This is the first in a series of Alternative Hominids, a family tree of human species which diverged from their common ancestor a round the same time as Homo Sapiens. Fisher-folk’s specialism makes them at catching water beasts and insects, and then tend to live in the region of lakes (particularly moorland scattered with dozens of lochan) and in cave complexes around river sources.
Sketches by Dan Sumption of Peakrill, Illustrations by Sheffield’s legendary poster artist Martin F Bedford.
Fisher-folk (or PShhrsha in their own language). are a race of hominids which followed a separate evolutionary path from homo sapiens around 223,000 years ago. They appear very much like small, lightly-built humans, apart from their wet, pale skin and their almost skeletal legs, which end in feet like those of a coot. Blood-flow to their legs is greatly reduced compared to a human’s, which lets them retain more body heat, and their feet allow them to walk easily across boggy terrain, and even to run short distances across water. They are excellent swimmers, as comfortable in water as out, and their fishing spears and tridents are also just as effective below the water’s surface.
Every fisher-folk wears a helmet made from some giant species of fish. Details of these helmets, and how they are worn, appear below.
Fisher-folk society is rigidly ordered and ethologically unique. There are very regular patterns in their ages and genders, with couples breeding every five years producing then a daughter, then a son, another daughter, and another son, before becoming infertile elders.
Prior to breeding, fisher-folk abandon their pescatarian diet for three months, eating fish maggot paté and becoming insectivorous for the duration. At the end of the three months the female becomes pregnant, and their is a six-month incubation period. For the first five years of their life the children are referred to as fry, then as smolt for the next ten years, before becoming adults at 16 years old.
Some members of the upcoming generation, soon to reach 16, take exception to the strictly assigned gender roles in PShhrsha, and are rebelling in various ways having to confirm to these stereotypes.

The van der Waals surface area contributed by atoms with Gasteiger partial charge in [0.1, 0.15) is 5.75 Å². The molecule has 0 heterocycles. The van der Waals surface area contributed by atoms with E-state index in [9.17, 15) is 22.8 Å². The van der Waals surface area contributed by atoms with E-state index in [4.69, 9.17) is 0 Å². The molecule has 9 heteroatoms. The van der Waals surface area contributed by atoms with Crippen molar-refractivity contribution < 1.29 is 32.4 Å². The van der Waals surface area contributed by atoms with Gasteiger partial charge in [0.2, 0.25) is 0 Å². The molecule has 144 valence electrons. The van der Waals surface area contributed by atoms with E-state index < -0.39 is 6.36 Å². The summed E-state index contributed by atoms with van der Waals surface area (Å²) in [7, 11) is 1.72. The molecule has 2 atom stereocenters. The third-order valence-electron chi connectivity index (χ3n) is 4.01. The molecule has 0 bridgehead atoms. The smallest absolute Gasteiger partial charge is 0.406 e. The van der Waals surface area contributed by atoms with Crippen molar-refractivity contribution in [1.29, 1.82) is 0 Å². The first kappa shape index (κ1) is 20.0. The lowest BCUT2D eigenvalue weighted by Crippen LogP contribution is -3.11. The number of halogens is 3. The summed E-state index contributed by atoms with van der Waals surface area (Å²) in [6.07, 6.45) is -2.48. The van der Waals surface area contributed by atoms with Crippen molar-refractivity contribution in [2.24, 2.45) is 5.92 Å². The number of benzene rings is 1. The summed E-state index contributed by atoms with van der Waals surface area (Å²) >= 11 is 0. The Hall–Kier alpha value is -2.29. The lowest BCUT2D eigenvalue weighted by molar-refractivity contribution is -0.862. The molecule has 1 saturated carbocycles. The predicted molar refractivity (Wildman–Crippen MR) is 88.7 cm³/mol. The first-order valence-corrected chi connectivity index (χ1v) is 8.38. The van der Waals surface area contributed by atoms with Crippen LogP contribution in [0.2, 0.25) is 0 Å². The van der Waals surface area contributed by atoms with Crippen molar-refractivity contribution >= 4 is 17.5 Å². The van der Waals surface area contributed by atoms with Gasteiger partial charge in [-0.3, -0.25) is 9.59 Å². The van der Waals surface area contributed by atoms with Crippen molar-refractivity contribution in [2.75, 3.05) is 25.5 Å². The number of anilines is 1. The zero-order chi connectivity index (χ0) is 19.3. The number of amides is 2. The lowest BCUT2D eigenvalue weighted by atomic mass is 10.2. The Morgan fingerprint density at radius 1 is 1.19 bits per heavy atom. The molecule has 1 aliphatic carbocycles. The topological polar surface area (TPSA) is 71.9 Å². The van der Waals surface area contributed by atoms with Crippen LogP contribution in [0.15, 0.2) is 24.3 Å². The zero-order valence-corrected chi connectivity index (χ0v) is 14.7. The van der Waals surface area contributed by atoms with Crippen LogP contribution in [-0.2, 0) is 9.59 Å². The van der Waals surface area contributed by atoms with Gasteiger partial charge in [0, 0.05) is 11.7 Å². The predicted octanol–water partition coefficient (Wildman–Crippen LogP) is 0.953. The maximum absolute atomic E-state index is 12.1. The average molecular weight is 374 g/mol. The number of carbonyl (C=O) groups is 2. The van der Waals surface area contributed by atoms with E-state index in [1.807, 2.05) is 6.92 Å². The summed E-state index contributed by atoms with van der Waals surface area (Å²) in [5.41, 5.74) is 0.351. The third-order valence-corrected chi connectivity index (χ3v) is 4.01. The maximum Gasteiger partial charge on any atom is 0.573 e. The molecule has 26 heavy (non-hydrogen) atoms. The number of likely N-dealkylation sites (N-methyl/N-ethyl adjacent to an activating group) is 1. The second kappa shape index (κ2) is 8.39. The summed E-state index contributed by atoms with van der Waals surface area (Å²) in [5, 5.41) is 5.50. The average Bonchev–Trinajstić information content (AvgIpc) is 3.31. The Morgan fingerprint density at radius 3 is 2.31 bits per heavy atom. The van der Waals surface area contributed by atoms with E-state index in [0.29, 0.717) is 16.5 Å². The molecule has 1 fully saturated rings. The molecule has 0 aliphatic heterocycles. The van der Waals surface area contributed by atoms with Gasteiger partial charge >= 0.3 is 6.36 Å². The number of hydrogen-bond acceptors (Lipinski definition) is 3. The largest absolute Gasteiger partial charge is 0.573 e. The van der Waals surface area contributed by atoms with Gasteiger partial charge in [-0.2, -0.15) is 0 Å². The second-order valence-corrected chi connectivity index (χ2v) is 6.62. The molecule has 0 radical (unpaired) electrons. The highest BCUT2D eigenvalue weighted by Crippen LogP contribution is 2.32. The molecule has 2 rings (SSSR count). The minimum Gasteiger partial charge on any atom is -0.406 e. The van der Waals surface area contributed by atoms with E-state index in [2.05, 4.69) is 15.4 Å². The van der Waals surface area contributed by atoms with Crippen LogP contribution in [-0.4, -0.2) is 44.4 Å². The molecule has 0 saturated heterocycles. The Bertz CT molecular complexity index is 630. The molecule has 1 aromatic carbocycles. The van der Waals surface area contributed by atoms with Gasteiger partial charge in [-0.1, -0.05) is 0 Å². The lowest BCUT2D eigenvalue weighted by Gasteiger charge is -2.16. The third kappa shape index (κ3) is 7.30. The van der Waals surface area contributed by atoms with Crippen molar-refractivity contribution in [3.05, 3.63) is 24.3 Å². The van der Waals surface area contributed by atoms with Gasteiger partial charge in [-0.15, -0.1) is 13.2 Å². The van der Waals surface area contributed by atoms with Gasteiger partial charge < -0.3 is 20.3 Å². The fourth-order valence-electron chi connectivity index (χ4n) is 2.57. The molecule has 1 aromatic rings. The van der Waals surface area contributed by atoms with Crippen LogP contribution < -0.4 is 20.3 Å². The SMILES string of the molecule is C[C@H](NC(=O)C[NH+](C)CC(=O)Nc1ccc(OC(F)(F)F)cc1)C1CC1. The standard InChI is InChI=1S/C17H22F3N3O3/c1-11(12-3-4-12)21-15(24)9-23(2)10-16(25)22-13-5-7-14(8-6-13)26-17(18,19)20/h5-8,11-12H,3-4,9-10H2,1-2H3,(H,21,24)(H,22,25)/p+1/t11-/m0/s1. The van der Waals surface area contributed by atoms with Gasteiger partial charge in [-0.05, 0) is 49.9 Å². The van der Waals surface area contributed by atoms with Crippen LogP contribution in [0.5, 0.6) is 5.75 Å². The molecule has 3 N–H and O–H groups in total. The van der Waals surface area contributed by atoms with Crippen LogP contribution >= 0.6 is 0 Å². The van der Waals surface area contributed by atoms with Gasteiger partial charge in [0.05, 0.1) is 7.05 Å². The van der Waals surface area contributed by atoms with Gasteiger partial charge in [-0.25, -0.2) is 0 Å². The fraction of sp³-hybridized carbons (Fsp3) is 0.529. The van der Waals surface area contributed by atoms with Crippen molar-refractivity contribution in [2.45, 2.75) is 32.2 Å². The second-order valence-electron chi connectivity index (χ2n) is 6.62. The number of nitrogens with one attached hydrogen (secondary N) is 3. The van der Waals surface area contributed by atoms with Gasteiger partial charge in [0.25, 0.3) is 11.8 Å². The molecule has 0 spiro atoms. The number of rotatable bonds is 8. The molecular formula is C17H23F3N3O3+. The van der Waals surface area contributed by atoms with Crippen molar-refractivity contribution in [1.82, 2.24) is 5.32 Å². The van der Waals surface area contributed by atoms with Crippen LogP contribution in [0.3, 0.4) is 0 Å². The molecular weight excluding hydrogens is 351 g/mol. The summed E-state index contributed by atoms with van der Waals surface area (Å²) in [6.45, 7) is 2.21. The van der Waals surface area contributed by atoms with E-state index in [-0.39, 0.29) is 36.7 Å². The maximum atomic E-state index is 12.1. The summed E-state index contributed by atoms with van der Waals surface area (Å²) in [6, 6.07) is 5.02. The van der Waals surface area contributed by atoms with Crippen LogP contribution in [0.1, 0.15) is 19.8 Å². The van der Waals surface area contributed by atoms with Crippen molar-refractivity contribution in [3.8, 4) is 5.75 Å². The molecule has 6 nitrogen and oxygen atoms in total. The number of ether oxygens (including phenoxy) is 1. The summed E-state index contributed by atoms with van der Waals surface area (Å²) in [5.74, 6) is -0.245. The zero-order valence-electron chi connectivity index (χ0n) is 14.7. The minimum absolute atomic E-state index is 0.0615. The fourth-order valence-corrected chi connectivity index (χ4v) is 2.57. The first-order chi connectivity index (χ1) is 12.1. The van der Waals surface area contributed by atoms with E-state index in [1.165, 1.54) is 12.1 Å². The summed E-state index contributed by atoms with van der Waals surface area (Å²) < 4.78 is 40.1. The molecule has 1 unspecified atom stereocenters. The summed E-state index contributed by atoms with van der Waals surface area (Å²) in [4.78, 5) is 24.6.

Fisher-folk speak in a bird-like sussurating language. Their names, impossible for a human to pronounce, appear to relate to their gender and rank, and perhaps hold a clue to the structure of their tribe, although nobody has ever taken the time to figure out how this system works. A fit topic for a future PhD. Names encountered sound something like SsShrp Fssh, Tshf Fssh, SvyrySshp Fssh, and FssSuSshs Shiyvyrysh.
|Fisher Folk temple|
All Fisher-folk helmets confer special abilities on the wearer. Non fisher-folk may struggle to put one on.
These are worn by fry and smolt fisher-folk. The youngest fry will be snuggled inside the body of the thing, while elder fry and smolts wear them with their head looking out of the mouth, the fish’s tail hanging down their back, ending anywhere between the shoulders and the waist.
Blobfish confer protection against bludgeoning attacks.
Pike are worn only by the male shaman of the tribe. The head is placed vertically over the head, with holes in the throat for the wearer’s eyes.
The fearful visage of a pike helmet causes fear in any viewers who fail to make an Intelligence saving throw.
These are worn only by the female shaman. They look somewhat like an angler fish, and are worn whole, with the wearer’s face looking out of the fish’s cavernous mouth. The fishes pulsing lure dangles before the wearer’s eyes
The pulsing fish will charm any viewer who fails to make a Charisma saving throw.
The whole fish is worn as a hat, facing forwards.
Perch helmets confer a bonus to swimming speed.
The crayfish’s head is worn vertically, with eyeholes at the front.
Crayfish helmets confer a bonus to attack.
The head is worn stretched thin over the skull, with the long tail hanging down behind, often to the floor.
Eel helmets confer increased movement speed.